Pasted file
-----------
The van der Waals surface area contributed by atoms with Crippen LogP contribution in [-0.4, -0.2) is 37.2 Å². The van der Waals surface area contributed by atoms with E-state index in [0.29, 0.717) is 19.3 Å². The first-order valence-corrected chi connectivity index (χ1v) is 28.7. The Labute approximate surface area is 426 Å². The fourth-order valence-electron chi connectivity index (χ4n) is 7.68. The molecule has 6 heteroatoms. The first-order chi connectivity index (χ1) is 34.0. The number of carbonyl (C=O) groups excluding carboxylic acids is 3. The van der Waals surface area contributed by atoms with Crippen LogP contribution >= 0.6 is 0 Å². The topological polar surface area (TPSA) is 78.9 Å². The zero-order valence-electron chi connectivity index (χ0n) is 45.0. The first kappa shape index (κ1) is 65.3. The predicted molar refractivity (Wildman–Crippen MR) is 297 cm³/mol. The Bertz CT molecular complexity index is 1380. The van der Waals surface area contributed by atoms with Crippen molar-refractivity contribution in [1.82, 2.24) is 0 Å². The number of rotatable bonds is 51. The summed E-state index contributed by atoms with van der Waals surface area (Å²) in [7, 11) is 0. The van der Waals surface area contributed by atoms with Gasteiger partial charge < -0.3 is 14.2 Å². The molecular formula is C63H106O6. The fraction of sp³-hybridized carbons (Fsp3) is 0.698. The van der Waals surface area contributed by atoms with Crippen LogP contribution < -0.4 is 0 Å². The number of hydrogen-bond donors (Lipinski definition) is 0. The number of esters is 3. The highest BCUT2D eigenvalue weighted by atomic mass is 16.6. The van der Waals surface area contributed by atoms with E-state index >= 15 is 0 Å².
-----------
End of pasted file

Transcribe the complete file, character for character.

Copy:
The van der Waals surface area contributed by atoms with Crippen LogP contribution in [-0.4, -0.2) is 37.2 Å². The van der Waals surface area contributed by atoms with E-state index in [0.29, 0.717) is 19.3 Å². The first-order valence-corrected chi connectivity index (χ1v) is 28.7. The Labute approximate surface area is 426 Å². The fourth-order valence-electron chi connectivity index (χ4n) is 7.68. The molecule has 6 heteroatoms. The first-order chi connectivity index (χ1) is 34.0. The number of carbonyl (C=O) groups excluding carboxylic acids is 3. The van der Waals surface area contributed by atoms with Crippen LogP contribution >= 0.6 is 0 Å². The topological polar surface area (TPSA) is 78.9 Å². The zero-order valence-electron chi connectivity index (χ0n) is 45.0. The first kappa shape index (κ1) is 65.3. The predicted molar refractivity (Wildman–Crippen MR) is 297 cm³/mol. The Bertz CT molecular complexity index is 1380. The van der Waals surface area contributed by atoms with Crippen molar-refractivity contribution in [1.82, 2.24) is 0 Å². The number of rotatable bonds is 51. The summed E-state index contributed by atoms with van der Waals surface area (Å²) in [7, 11) is 0. The van der Waals surface area contributed by atoms with Gasteiger partial charge < -0.3 is 14.2 Å². The molecular formula is C63H106O6. The fraction of sp³-hybridized carbons (Fsp3) is 0.698. The van der Waals surface area contributed by atoms with Crippen LogP contribution < -0.4 is 0 Å². The number of hydrogen-bond donors (Lipinski definition) is 0. The number of esters is 3. The highest BCUT2D eigenvalue weighted by atomic mass is 16.6. The van der Waals surface area contributed by atoms with E-state index >= 15 is 0 Å².